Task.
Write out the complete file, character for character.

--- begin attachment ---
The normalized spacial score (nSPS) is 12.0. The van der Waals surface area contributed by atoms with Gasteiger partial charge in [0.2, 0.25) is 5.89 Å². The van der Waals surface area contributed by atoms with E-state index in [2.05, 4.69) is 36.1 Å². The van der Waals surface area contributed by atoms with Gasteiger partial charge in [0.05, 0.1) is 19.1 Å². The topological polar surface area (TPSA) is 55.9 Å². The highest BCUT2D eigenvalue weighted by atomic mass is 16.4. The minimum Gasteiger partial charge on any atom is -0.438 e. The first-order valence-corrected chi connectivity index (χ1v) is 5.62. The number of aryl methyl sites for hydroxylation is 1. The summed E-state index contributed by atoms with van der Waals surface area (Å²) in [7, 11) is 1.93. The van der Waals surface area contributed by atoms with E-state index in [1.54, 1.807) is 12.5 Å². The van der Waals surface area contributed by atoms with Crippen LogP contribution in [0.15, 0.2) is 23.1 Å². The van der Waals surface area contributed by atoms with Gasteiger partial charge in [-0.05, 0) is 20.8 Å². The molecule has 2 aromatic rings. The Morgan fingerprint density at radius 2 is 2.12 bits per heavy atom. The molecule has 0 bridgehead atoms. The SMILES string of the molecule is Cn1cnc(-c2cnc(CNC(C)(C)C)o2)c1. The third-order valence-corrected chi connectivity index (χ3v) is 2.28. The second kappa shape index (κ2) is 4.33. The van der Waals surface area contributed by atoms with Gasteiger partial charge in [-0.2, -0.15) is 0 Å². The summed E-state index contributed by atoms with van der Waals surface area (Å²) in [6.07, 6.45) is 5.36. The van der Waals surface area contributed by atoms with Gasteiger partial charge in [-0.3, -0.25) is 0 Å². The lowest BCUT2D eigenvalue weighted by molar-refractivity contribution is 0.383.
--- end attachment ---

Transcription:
The normalized spacial score (nSPS) is 12.0. The van der Waals surface area contributed by atoms with Gasteiger partial charge in [0.2, 0.25) is 5.89 Å². The van der Waals surface area contributed by atoms with E-state index in [2.05, 4.69) is 36.1 Å². The van der Waals surface area contributed by atoms with Gasteiger partial charge in [0.05, 0.1) is 19.1 Å². The topological polar surface area (TPSA) is 55.9 Å². The highest BCUT2D eigenvalue weighted by atomic mass is 16.4. The minimum Gasteiger partial charge on any atom is -0.438 e. The first-order valence-corrected chi connectivity index (χ1v) is 5.62. The number of aryl methyl sites for hydroxylation is 1. The summed E-state index contributed by atoms with van der Waals surface area (Å²) in [7, 11) is 1.93. The van der Waals surface area contributed by atoms with E-state index in [1.54, 1.807) is 12.5 Å². The van der Waals surface area contributed by atoms with Crippen LogP contribution in [0.15, 0.2) is 23.1 Å². The van der Waals surface area contributed by atoms with Gasteiger partial charge in [-0.05, 0) is 20.8 Å². The molecule has 2 aromatic rings. The Morgan fingerprint density at radius 2 is 2.12 bits per heavy atom. The molecule has 0 bridgehead atoms. The SMILES string of the molecule is Cn1cnc(-c2cnc(CNC(C)(C)C)o2)c1. The third-order valence-corrected chi connectivity index (χ3v) is 2.28. The second kappa shape index (κ2) is 4.33. The van der Waals surface area contributed by atoms with Gasteiger partial charge in [-0.2, -0.15) is 0 Å². The summed E-state index contributed by atoms with van der Waals surface area (Å²) in [6.07, 6.45) is 5.36. The van der Waals surface area contributed by atoms with Gasteiger partial charge in [-0.3, -0.25) is 0 Å². The lowest BCUT2D eigenvalue weighted by molar-refractivity contribution is 0.383.